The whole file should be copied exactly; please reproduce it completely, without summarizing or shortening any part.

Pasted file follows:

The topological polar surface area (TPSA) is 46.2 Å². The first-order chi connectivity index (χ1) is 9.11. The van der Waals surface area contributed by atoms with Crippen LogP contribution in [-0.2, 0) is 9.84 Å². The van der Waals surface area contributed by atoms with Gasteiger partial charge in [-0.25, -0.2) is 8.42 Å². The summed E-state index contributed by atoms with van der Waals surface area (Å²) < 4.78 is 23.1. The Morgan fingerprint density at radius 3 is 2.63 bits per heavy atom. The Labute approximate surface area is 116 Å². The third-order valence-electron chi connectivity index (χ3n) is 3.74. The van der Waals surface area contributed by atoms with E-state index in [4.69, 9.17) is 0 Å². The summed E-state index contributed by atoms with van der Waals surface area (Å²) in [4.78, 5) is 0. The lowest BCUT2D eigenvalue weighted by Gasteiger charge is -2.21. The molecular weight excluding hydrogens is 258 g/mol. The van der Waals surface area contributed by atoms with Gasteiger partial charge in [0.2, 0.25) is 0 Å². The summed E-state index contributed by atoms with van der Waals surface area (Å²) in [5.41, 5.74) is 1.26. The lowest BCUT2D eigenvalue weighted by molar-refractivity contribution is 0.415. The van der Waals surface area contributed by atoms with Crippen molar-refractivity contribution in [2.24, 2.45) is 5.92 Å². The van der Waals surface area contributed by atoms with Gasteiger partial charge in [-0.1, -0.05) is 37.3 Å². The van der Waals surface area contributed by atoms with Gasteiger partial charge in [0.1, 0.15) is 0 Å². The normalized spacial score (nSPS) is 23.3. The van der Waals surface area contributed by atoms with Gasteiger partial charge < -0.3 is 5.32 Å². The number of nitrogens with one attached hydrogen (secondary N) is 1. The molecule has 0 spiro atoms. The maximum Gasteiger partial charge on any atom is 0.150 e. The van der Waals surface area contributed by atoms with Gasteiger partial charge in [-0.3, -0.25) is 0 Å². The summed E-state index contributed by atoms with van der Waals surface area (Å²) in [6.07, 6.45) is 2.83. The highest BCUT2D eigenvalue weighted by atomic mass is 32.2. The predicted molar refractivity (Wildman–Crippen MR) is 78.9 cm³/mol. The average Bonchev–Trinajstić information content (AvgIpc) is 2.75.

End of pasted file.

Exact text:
The topological polar surface area (TPSA) is 46.2 Å². The first-order chi connectivity index (χ1) is 9.11. The van der Waals surface area contributed by atoms with Crippen LogP contribution in [-0.2, 0) is 9.84 Å². The van der Waals surface area contributed by atoms with Gasteiger partial charge in [-0.25, -0.2) is 8.42 Å². The summed E-state index contributed by atoms with van der Waals surface area (Å²) < 4.78 is 23.1. The Morgan fingerprint density at radius 3 is 2.63 bits per heavy atom. The Labute approximate surface area is 116 Å². The third-order valence-electron chi connectivity index (χ3n) is 3.74. The van der Waals surface area contributed by atoms with E-state index in [4.69, 9.17) is 0 Å². The summed E-state index contributed by atoms with van der Waals surface area (Å²) in [4.78, 5) is 0. The lowest BCUT2D eigenvalue weighted by Gasteiger charge is -2.21. The molecular weight excluding hydrogens is 258 g/mol. The van der Waals surface area contributed by atoms with Gasteiger partial charge in [0.2, 0.25) is 0 Å². The summed E-state index contributed by atoms with van der Waals surface area (Å²) in [5.41, 5.74) is 1.26. The lowest BCUT2D eigenvalue weighted by molar-refractivity contribution is 0.415. The van der Waals surface area contributed by atoms with Crippen molar-refractivity contribution in [2.24, 2.45) is 5.92 Å². The van der Waals surface area contributed by atoms with Gasteiger partial charge in [-0.1, -0.05) is 37.3 Å². The van der Waals surface area contributed by atoms with Gasteiger partial charge in [0.1, 0.15) is 0 Å². The normalized spacial score (nSPS) is 23.3. The van der Waals surface area contributed by atoms with Gasteiger partial charge < -0.3 is 5.32 Å². The number of nitrogens with one attached hydrogen (secondary N) is 1. The molecule has 0 spiro atoms. The maximum Gasteiger partial charge on any atom is 0.150 e. The van der Waals surface area contributed by atoms with Gasteiger partial charge in [-0.3, -0.25) is 0 Å². The summed E-state index contributed by atoms with van der Waals surface area (Å²) in [6.07, 6.45) is 2.83. The highest BCUT2D eigenvalue weighted by atomic mass is 32.2. The predicted molar refractivity (Wildman–Crippen MR) is 78.9 cm³/mol. The average Bonchev–Trinajstić information content (AvgIpc) is 2.75.